Organizations think it would be a significant setback for two million American amputees. Proposed changes to Medicare's reimbursement for lower limb prosthetic care would create unreasonable and clinically unjustified hurdles to amputees receiving care that is now routinely provided, according to a warning issued today by the Amputees Coalition and the American Orthotic and Prosthetic Association (AOPA). The proposed changes in amputee care not only would have a devastating impact on Medicare amputee beneficiaries, but on all of the two million amputees in the U.S., since commercial health insurance payers tend to follow the lead of Medicare on such matters.

According to the Amputee Coalition there are roughly two million persons in the U.S. living with limb loss, and there are approximately 185,000 new amputees each year. Medicare's data for 2009 showed over two million prosthetic services with a total expenditure of $655 million including new prosthetic feet for 36,600 Medicare beneficiaries. The Medicare policy would extend on a de facto basis to an estimated 10 million prosthetic services per year when including all payer sources for two million amputees.

Amputee Coalition President Susan Stout said: "This proposal represents a significant setback for amputees in the United States. It would mean that hundreds of thousands of Americans who now are active parents, grandparents, employees, and community volunteers would not be able to receive the most appropriate device for their needs at the most appropriate time. The Amputee Coalition is working hard to ensure that amputees are able to reach their full potential and that two million Americans do not see their standard of care negatively impacted by this proposal. Amputees must be able to continue to receive the most appropriate device for their needs."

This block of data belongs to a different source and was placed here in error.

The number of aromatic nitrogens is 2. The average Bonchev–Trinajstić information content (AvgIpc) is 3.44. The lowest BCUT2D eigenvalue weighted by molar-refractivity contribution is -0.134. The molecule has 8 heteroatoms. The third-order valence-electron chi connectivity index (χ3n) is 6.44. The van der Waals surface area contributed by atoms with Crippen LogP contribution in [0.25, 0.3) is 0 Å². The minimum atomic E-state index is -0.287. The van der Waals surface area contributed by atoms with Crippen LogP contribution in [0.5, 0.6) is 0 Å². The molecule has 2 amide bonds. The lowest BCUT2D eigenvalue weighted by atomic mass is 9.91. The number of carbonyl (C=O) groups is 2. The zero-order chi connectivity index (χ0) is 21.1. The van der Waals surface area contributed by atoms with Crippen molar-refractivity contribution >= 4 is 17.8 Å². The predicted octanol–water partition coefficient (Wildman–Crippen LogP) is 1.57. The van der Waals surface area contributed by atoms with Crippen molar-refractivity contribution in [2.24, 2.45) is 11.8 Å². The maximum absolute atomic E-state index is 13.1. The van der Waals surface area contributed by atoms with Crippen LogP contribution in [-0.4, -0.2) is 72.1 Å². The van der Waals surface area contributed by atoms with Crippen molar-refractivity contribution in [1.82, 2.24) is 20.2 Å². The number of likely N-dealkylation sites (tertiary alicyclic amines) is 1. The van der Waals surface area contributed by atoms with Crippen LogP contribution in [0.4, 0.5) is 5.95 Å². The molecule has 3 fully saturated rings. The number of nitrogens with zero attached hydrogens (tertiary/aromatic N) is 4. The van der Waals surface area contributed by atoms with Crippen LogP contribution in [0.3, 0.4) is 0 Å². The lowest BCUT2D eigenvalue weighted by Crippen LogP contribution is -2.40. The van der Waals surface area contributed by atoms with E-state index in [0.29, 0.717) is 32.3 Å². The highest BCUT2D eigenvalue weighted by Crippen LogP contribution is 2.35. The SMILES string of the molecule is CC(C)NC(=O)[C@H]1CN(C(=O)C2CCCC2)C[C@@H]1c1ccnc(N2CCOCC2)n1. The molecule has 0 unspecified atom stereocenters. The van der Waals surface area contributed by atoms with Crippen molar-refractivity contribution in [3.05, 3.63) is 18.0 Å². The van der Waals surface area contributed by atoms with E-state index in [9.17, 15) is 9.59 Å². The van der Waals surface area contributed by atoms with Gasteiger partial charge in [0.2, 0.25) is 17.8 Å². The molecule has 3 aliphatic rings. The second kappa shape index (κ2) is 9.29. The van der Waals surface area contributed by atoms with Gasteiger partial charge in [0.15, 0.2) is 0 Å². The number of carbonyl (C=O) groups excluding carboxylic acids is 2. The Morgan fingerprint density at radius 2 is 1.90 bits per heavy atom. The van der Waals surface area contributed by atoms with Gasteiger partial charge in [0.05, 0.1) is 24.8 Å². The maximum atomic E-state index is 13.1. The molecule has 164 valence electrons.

AOPA President Charles Dankmeyer said: "It is very difficult to imagine any other aspect of American healthcare where multiple millions of people would not be able to receive appropriate treatment and devices that can speed their return to the fullest and most active possible life. Even worse, there is no medical or scientific justification for these unreasonable and inappropriate hurdles that would amount to a return to a 1970s standard of care. No one is asking for more here; this is simply a situation where an appeal is being made to avoid forcing millions of Americans to suffer with much less in terms of the care readily available to them today."

Among the highlights of patient concerns with the proposed Medicare policy:

  • If you are an amputee using an assistive device such as a cane, crutch or walker, you will be limited to less functional prosthetic devices - even if you only use the assistive device briefly or for limited purposes, such as getting out of bed at night to go to the bathroom. If you have a higher functional level, Medicare will not pay for you to have a wheelchair.
  • You could be provided a less functional prosthesis or denied a device altogether just because you may not be able to attain the "appearance of a natural gait," or if your medical record references certain health issues, including such common conditions as high blood pressure. This would unfairly and needlessly knock hundreds of thousands of amputees out of consideration for the most appropriate prosthetic device for their needs.
  • The Medicare proposal redefines the rehabilitation process for amputees and forces new amputees to undergo rehab using out-of-date technology that they will not even use once they receive their permanent prosthetic device. This means that the rehab for amputees will be of less value than if it was carried out with the most appropriate prosthetic device for their needs, as is common practice today.